Potentially Deadly Asteroids Still Go Undetected

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Although NASA vigilantly searches the skies, dozens of near-Earth asteroids remain undetected, any one of which could strike our planet and cause devastating damage. But better detection will mean more facilities and better equipment — and a lot more money.

Currently, NASA has been able to detect roughly 83 percent of the estimated 940 Near-Earth asteroids that are at least one kilometer in diameter. If such an asteroid were to enter our atmosphere, it could bring with it sun-blocking dust and radical climate change even before it makes an impact. But astronomers are growing more concerned with the more numerous smaller asteroids, whose impact could flatten trees — as happened in Siberia where many astronomers believe a comet or asteroid exploded in 1908 — shatter cities, and cause unpredictable waves of coastal flooding. Because of their size, these asteroids are difficult to detect, and astronomers fear one could strike the Earth with little or no warning.

In 2005, the United States Congress charged NASA to detect at least 90 percent of these smaller asteroids by 2020, but a report from the US National Research Council reveals that achieving that goal will require far more equipment than is currently allotted to asteroid detection. The report indicates that new facilities need to be built, with equipment capable of detecting fainter asteroids and covering a wider range of the cosmos. A better system will need to be developed for detecting asteroids that are particularly close to Earth, rather than simply creating a catalog of near-Earth asteroids, and a telescope would need to be placed at another vantage point in space to detect asteroids coming from the sun.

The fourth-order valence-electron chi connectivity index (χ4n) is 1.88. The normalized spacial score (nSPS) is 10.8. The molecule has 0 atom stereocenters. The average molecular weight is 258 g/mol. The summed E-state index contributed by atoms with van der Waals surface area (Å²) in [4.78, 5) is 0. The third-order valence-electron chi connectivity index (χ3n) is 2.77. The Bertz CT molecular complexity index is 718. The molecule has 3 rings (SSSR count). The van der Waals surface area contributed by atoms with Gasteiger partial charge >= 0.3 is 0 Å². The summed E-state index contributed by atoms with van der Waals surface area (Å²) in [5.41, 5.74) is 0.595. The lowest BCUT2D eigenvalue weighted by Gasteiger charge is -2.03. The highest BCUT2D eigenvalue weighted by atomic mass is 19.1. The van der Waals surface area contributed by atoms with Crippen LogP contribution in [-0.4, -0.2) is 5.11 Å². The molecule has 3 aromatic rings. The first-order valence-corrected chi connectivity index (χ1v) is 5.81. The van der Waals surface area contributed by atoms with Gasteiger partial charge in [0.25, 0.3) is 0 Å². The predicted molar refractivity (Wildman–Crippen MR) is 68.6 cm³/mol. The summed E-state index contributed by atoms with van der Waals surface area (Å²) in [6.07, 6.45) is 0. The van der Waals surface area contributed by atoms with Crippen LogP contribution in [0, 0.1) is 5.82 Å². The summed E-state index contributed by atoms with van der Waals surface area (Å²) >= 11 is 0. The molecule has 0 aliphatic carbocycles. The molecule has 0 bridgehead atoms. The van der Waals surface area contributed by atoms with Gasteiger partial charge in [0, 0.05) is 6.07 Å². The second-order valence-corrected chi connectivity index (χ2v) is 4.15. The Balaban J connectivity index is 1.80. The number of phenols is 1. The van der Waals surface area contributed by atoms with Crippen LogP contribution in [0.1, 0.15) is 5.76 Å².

The NRC is unsure what the cost of these systems would be, but panel leader Irwin Shapiro of the Harvard-Smithsonian Center for Astrophysics believes it is essential to our continued safety:

"There is no free lunch," Shapiro agrees. But he adds, "We're talking about investing in an insurance policy."

Earth could be blindsided by asteroids, panel warns [New Scientist]